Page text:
Over the next four entries, I'll be telling you what I thought about this band of bottles and we kick start this four-parter with two crackers: The Bruichladdich 10 year old - The Laddie Ten and the Bruichladdich Scottish Barley - The Classic Laddie. Ready? Then off we go!

The Laddie Ten - 46%
On the nose, the very first aroma that wafted my way was a freshly unwrapped Tunnock's Caramel Log (I kid you not). Once I got over this rather surprising - and delicious - scent, I noticed a lot more going on under the surface.
    There was green twigs, drying hay, honey, celery salt, liquorice, butter icing, waxy paper, rum & raisin ice-cream, spearmint and the damp, earthy smell of mushrooms (!).
    After leaving it to settle down in the glass for another 15 minutes, that celery note became even stronger - as if master distiller Jim McEwan had stirred the brew with a stick of the stuff before it was bottled. An incredibly interesting nose.
    On the palate, The Laddie Ten was salty and sweet, with seaweed-infused liquorice, a drizzle of honey and a slight dribble of golden syrup, while the finish brought forward white pepper, sea spray, baked lemon and creamy milk chocolate. That celery note still lingers around, though, and the intriguing seaweed note returns to round off a thoroughly unusual but lovely dram.

The Classic Laddie - 50%
The nose of The Classic Laddie was quite restrained at first, but after giving it a little time, malty custard cream biscuits appeared, along with baked red apple slices, salted caramel, Edinburgh rock and the merest whiff of brown bread.
    A splash of water brought some smoke to the party and helped coax out some fruit notes, including dried cranberries.
The palate had a wonderful oily mouth feel and it's packed with honey and golden syrup sweetness.
    Waves of caramel washed over my tongue, accompanied by hints of golden caster sugar. Water brought out wood notes and some liquorice, but I have to say that I preferred this dram neat - even at 50%.
    The finish was really quite lovely, with delicious fruit notes dancing across the back of my tongue, along with freshly brewed espresso, white pepper, a little sea salt and some chewy black liquorice.

Not a bad start, then, and if push came to shove, I would plump for a bottle of The Classic Laddie over the increasingly hard to find 10 year old.

Tuesday, 27 May 2014

A tale of two Springbanks

Around a year ago, I bought a bottle of Springbank 10 on the back of a whisky-fuelled pub crawl to celebrate my friend's birthday. During the shenanigans that Saturday night, I was bought a dram of this Campbeltown whisky and, after careful consideration, I announced to the assembled crowd that, come pay day, a bottle would be mine.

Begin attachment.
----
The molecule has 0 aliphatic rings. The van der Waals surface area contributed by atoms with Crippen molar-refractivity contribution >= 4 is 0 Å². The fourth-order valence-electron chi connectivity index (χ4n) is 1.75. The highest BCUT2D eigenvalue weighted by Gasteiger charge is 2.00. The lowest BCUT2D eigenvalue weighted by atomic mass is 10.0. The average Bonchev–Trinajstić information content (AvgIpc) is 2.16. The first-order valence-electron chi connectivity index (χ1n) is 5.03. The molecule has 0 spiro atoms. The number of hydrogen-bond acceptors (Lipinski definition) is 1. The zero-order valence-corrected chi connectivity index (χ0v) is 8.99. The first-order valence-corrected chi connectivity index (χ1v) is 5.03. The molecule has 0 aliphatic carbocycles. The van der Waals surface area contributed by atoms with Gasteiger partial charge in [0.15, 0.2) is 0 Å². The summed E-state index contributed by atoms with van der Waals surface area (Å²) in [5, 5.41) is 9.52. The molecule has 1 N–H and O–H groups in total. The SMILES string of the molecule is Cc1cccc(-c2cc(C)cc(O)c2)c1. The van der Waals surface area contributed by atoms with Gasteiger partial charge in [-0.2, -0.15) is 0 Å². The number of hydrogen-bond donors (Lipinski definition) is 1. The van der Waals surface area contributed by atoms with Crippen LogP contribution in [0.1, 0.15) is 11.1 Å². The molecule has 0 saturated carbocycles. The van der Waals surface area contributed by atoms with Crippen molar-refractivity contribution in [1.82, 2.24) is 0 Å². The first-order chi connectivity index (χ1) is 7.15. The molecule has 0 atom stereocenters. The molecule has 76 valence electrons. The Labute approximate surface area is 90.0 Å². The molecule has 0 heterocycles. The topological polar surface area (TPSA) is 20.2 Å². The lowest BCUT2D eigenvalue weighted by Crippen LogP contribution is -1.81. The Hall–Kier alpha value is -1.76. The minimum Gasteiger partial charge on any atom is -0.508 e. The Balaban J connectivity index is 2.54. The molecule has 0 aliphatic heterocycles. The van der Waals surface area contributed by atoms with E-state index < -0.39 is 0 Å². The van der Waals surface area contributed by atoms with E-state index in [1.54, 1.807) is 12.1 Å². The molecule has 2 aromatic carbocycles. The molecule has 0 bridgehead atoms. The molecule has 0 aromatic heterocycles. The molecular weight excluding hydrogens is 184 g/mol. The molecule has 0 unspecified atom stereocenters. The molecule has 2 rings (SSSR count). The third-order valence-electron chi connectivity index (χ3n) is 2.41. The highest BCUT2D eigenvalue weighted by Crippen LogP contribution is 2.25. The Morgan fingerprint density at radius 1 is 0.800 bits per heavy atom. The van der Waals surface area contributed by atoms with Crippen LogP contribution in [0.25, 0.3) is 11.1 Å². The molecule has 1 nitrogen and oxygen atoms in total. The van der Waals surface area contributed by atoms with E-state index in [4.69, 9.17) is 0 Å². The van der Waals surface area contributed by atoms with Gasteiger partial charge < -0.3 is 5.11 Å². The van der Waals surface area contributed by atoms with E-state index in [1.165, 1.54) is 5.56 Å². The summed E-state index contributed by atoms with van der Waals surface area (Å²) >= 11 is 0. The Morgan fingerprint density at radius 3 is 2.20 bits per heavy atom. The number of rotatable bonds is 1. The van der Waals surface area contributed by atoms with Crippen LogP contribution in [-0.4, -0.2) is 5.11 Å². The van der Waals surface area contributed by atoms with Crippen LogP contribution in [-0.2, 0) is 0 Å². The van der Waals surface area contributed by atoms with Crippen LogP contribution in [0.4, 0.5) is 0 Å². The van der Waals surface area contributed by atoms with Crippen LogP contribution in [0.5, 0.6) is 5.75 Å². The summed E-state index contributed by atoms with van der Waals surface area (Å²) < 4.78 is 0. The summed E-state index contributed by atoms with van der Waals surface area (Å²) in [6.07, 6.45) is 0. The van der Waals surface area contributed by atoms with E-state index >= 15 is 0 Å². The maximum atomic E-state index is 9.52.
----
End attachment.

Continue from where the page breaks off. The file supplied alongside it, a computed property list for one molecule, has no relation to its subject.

I kept my promise, brought the bottle home, uncorked it, poured a dram, settled down... and didn't like it. I say I didn't like it, but that's not really accurate. The truth is, I couldn't quite get to grips with it. I lacked much-needed whisky knowledge and so after wrestling valiantly with a quarter of the bottle, I decided to put it away until such times when I could appreciate the liquid properly.
    Well, I'm glad to say that between then and now, my whisky knowledge has expanded considerably - the amount of empty bottles and sample bottles is testament to that - and going back to it a few months ago was a much more enjoyable experience. I loved it and after polishing off the bottle with a few friends, I decided to explore this fabulous distillery a little more and promptly bought a bottle of the cask strength 12 year old back in April.
    So, without further ado, here's what I thought about both bottles.

Springbank 10 - 46%
The nose is sweet and smoky with a sliver of peat, cut grass, barley sugars, boiled fruit sweets, sharp green apples, lime juice, hard Thornton's toffee, orange zest and tangerine. A slight saltiness also makes itself known and gives this a wonderful character.
    On the palate, it’s oily, with flashes of lemon, peat, prickly spices, golden syrup, honey and crushed black peppercorns.
    The finish was just as intriguing as the nose and the palate, with a slight sourness combined with raisins, oak, vanilla, sea salt and dried hay.

Springbank 12 cask strength - 50.3%
As soon as I poured a generous dram, I immediately got malty wafts which reminded me of buttered toast smothered in rich orange marmalade. The surprises didn't stop there either, with smoke, delicious salted caramel, dates and cranberry juice coming through. After around 20 minutes in the glass, I picked up fruits of the forest yoghurt which sounds bizarre but it's definitely in there - well, at least to my nose!